It’s funny how some developers just drop right into your lap. One of my readers, Jon Porter, wanted to know my thoughts on FX-39. And at the time I had never even heard of Adox FX-39, so I hopped onto my source for the rarer chemicals, Argentix.ca, and found that yes they did carry Adox FX-39 II. Is this new version any different from OG FX-39, not on the surface, it just has been adjusted to last longer. But that wouldn’t be a problem. I went through my first 500mL bottle quickly and in a couple of months. FX-39 is based on Neofin Red (created by Willi Beutler) and further improved upon by Geoffrey Crawley. I’m not often one to enjoy a developer right off the bat, but FX-39 has certainly impressed itself upon me, and I can see myself keeping it around, and even more than Pyrocat-HD, but more on that later.
Name: FX-39 II
Primary Developer: Hydroquinone
Mix From: Liquid
As a liquid developer, FX-39 is surprisingly easy to handle. It pours nicely and is easily measured out. And when it comes to measuring FX-39, the standard dilution is 1+9, but you can also increase the dilution to 1+14 just extend the time by x1.5 and even 1+19 by doubling the time. Plus there’s no difference in how you agitate the tank during development. Now the one problem that faced the original FX-39 is the shelf life, but still lasting six months to a year is still a decent amount of time, but the new stuff will undoubtedly get at least a year to a year and a half. So it’s best to buy and use the developer. Even a 500mL bottle will get ten rolls using the 1+9 dilution, more if you’re using the higher-dilutions. Being available in two sizes, 500mL or 100mL makes it easy to store if space is a premium. And even still the 500mL bottle fits nicely among my other chemicals without taking up too much space.
On the surface, FX-39 might appear to be for speciality purposes, but I can honestly see it becoming a general-purpose developer in my toolkit. That said, I find that the developer works best on mid and slower films, nothing over ASA-200 and even there I find that’s pushing the envelope. One thing that does make the developer suitable for general use is that it allows you to shoot film at full box speed without any sacrifice quickly. But where FX-39 shines is with ASA-100 to ASA-25 films. I find that RPX 100, Fomapan 100, Fuji Acros 100 (OG, but Acros II will do just as well), and Ilford FP4+ perform in ways I have never seen them perform in any other developer. I also saw an improvement using FX-39 with Fomapan 400 (shot at ASA-200) plus helped Ilford SFX 200 with both sharpness without increasing the grain, in fact it decreased the inherent grain in the film. Plus it works well on both cubic and tabular grained films, making it perfect for learning film development without having to keep large volumes of developers around at any given time. And given the nature of the developer, it will undoubtedly help with reviewing films that I feel aren’t well suited for Rodinal beyond stand-developing.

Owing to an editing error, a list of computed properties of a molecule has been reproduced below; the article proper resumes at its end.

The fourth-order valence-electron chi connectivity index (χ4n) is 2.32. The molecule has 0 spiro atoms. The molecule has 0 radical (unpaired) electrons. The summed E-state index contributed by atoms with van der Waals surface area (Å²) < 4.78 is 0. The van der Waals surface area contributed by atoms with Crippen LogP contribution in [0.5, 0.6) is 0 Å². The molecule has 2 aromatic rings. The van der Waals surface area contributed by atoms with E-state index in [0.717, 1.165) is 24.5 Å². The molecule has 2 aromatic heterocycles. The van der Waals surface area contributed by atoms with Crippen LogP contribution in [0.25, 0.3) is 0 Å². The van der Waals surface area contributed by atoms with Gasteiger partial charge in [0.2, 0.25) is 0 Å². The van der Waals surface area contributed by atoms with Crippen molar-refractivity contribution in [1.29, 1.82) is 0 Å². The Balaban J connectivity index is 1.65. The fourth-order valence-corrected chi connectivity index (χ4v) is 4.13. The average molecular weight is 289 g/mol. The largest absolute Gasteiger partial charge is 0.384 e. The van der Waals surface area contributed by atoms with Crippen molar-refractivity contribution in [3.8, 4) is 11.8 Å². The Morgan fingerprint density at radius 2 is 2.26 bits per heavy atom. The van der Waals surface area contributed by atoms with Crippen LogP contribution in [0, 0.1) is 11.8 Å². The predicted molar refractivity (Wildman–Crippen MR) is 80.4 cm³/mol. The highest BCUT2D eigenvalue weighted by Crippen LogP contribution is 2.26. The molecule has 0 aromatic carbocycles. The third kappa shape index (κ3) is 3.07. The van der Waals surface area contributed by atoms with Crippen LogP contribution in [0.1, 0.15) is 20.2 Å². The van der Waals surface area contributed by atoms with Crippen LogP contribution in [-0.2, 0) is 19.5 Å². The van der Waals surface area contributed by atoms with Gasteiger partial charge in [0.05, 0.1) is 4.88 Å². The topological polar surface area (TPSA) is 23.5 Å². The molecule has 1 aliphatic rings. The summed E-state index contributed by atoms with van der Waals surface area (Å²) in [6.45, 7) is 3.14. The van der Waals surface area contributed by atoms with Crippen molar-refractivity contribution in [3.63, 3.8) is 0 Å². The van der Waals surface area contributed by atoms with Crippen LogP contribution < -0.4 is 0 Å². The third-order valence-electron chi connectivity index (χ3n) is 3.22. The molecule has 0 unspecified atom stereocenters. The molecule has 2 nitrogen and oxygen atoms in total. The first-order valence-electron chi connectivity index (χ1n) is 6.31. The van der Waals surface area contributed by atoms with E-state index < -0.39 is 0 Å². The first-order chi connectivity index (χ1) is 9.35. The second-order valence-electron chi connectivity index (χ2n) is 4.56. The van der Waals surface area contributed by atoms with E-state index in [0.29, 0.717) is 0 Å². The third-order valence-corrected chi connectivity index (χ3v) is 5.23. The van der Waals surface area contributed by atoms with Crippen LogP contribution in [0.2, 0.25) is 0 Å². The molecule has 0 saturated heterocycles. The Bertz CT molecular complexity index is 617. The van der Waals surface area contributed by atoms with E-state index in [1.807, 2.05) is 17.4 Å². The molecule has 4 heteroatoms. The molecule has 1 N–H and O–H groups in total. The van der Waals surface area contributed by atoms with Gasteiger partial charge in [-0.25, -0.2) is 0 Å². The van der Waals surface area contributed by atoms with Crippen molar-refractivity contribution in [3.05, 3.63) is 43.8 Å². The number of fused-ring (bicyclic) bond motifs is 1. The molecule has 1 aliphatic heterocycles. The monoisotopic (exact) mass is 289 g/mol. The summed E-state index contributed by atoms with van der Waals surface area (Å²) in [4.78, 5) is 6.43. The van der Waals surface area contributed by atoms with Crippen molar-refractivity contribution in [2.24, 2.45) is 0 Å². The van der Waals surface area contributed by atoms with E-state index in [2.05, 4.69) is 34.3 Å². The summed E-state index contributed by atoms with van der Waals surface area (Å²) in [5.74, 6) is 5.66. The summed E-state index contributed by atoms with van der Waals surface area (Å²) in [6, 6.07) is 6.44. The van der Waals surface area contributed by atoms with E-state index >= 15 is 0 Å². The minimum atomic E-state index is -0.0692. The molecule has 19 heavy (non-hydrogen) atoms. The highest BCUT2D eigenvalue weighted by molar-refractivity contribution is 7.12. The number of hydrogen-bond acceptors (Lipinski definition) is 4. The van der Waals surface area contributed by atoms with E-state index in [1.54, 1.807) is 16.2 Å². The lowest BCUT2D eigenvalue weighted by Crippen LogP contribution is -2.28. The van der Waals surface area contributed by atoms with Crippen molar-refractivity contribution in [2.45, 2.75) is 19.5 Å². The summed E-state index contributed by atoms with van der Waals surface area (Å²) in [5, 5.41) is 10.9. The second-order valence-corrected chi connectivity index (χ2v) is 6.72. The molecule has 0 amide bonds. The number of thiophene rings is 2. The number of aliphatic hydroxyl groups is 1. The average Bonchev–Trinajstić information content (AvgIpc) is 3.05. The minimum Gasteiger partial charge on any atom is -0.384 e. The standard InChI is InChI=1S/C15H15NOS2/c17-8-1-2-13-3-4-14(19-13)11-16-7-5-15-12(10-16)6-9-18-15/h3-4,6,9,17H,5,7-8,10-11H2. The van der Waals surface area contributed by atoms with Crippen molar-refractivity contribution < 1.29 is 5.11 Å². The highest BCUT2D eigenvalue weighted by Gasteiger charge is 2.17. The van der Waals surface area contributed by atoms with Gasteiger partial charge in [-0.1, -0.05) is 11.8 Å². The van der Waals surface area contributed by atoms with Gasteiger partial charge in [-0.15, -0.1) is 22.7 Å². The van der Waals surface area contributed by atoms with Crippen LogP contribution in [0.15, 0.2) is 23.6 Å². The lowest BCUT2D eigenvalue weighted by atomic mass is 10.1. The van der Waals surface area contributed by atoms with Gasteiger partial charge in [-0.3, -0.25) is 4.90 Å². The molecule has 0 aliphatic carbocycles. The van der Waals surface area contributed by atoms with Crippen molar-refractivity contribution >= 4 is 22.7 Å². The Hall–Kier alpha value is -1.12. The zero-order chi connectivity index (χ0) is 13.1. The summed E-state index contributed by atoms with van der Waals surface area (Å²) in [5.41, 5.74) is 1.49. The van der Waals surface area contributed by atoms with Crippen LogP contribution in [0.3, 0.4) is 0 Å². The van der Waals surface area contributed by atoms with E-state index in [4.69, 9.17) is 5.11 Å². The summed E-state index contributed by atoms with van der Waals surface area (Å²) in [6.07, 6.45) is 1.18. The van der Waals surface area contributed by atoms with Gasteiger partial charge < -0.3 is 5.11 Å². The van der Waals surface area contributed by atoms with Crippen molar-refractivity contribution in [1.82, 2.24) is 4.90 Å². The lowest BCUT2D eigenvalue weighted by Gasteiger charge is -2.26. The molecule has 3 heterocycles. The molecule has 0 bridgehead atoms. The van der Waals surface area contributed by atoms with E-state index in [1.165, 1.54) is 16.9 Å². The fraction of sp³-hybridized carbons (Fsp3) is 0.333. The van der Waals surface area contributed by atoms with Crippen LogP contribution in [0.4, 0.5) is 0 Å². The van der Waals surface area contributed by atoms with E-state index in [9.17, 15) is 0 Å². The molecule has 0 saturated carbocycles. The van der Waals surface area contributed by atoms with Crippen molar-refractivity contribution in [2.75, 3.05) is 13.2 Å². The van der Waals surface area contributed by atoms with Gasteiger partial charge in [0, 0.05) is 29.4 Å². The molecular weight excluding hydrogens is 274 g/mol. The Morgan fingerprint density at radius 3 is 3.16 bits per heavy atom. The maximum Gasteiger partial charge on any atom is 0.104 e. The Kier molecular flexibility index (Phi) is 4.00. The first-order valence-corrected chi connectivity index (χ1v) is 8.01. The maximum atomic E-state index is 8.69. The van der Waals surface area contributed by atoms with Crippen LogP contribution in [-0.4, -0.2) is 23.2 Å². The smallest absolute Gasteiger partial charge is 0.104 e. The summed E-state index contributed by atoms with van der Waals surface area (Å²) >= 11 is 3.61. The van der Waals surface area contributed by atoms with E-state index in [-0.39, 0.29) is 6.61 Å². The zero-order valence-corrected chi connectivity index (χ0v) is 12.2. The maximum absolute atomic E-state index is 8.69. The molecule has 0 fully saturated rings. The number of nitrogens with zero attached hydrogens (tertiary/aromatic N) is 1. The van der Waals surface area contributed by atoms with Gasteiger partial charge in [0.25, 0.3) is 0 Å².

The images I got with FX-39 blew my mind; I had not seen such quality since I started using Pyrocat-HD. First off the pictures are sharp, and we’re talking Rodinal sharp. And yet there is a certain amount in grain reduction like what you get from Xtol. I mean, it makes Fomapan 400 and Ilford SFX 200 look good; every film it touches look good! Again, just like Pyrocat-HD. But there’s no staining action on the film. When it comes to contrast, there’s no change to any inherent contrast with the film itself. Plus the developer is a compensating developer. Now the one thing that I did not test out, but certainly hope to in the future is to adjust the dilution to compensate for overly contrasty scenes, something that folks who use the Zone system will certainly appreciate. Dilute to 1+14 or 1+19 to help bring down the contrast in films like RPX 25, Pan F+ or TMax 100.
I quickly found that FX-39 is the best parts of Xtol and Rodinal, which is mostly like Pyrocat-HD, but you don’t get the same toxicity as that developer and without the staining action. I do plan on using this developer more in the future I have already integrated it into my film reviews with Ilford SFX200, and other films that I feel wouldn’t do well with Rodinal and run with FX-39. Also, due to the small size, it certainly will make for an excellent Xtol replacement since I don’t have room to keep that 5L jerry can in the house. The one downside is that not all photographic supplies stores carry it, I have to order it from Argentix.ca which isn’t bad, and I certainly intend to keep it in the kit more often. FX-39 is a sure winner.
Don’t just take my word on FX-39 check out these other blogs on the subject!
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